Whats Cookin

October 1, 2009

I OWN AN EARLY ’60S AMPEG JET J-12 AMP AND when it gets hot, it starts to smell like electrical components burning. The amp was recently checked out by a repair tech and no problem was found. But when I got it back and played it for a half hour I could smell it burning again. I want my amp to be as reliable as possible without changing the tone. What can be done? —via email

If your amp smells like it’s overheating, it probably is. Power supply caps could be the cause, and any amp that is 40 years old needs to have them replaced anyway. It’s important to note that you can’t trust a meter check to determine if the capacitors are any good. This is because a typical capacitance meter runs off of a 9-volt battery and that isn’t the same as putting the caps under a 400-volt load. Also, capacitance meters do not check leakage current, which is probably the root of your problem. All electrolytic capacitors leak some current—it is the nature of that type of capacitor. New ones don’t leak much, but when they get old they leak a lot, and the sum of all leakage can tax the power transformer and cause it to overheat. If you have four caps in your amp that are each leaking 10mA, then four of them together will leak 40mA. Your particular amp’s power transformer uses about a 125mA rated B+ winding, so those old caps could be using up one-third of the transformer’s capability at idle. And when the rest of the amp starts using more than 85mA—like when you’re playing it—the transformer will overheat. So the bottom line is that nothing lasts forever, and you should replace those old caps right away.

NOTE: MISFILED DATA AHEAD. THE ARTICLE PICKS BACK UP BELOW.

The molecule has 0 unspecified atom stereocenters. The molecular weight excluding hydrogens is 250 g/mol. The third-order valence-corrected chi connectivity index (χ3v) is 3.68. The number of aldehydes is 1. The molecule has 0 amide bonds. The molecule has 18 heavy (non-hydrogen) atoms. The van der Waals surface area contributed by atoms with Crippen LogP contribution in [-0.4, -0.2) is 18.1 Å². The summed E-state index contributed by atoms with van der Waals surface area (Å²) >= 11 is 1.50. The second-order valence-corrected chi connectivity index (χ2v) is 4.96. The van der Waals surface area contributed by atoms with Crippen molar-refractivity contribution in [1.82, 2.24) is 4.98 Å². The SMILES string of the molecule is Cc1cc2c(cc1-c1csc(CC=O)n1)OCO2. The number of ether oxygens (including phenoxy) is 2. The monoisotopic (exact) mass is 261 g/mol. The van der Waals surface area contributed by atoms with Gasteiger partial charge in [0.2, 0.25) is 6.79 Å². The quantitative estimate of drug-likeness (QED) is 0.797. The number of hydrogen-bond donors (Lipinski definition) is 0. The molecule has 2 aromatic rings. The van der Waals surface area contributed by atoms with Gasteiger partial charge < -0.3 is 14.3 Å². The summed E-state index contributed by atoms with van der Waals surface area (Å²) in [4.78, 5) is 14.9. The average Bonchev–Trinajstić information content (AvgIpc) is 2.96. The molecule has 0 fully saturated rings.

Here is another possible cause for overheating: A transformer uses thin laminates of steel that are insulated from each other. If they rust and become conductive to each other, then the transformer “thinks” it has another one-turn secondary winding on it and electrical current begins to flow around and around causing the transformer to overheat. To check to see if your laminates are conductive to each other take an ohmmeter and put it on one of the lower resistance settings, say 200 ohms. Put one test lead on the edge of a laminate on one side of the transformer’s core stack and put the other test lead on a laminate on the other side of the core stack. If you read infinity ohms (open), then you don’t have a problem. If you get a resistance reading, then there is conductivity and the transformer will have eddy currents that can cause it to overheat after a few minutes of use. In this case, the only cure is a new power transformer or a rewind. —Gerald Weber, Kendrick Amplifiers

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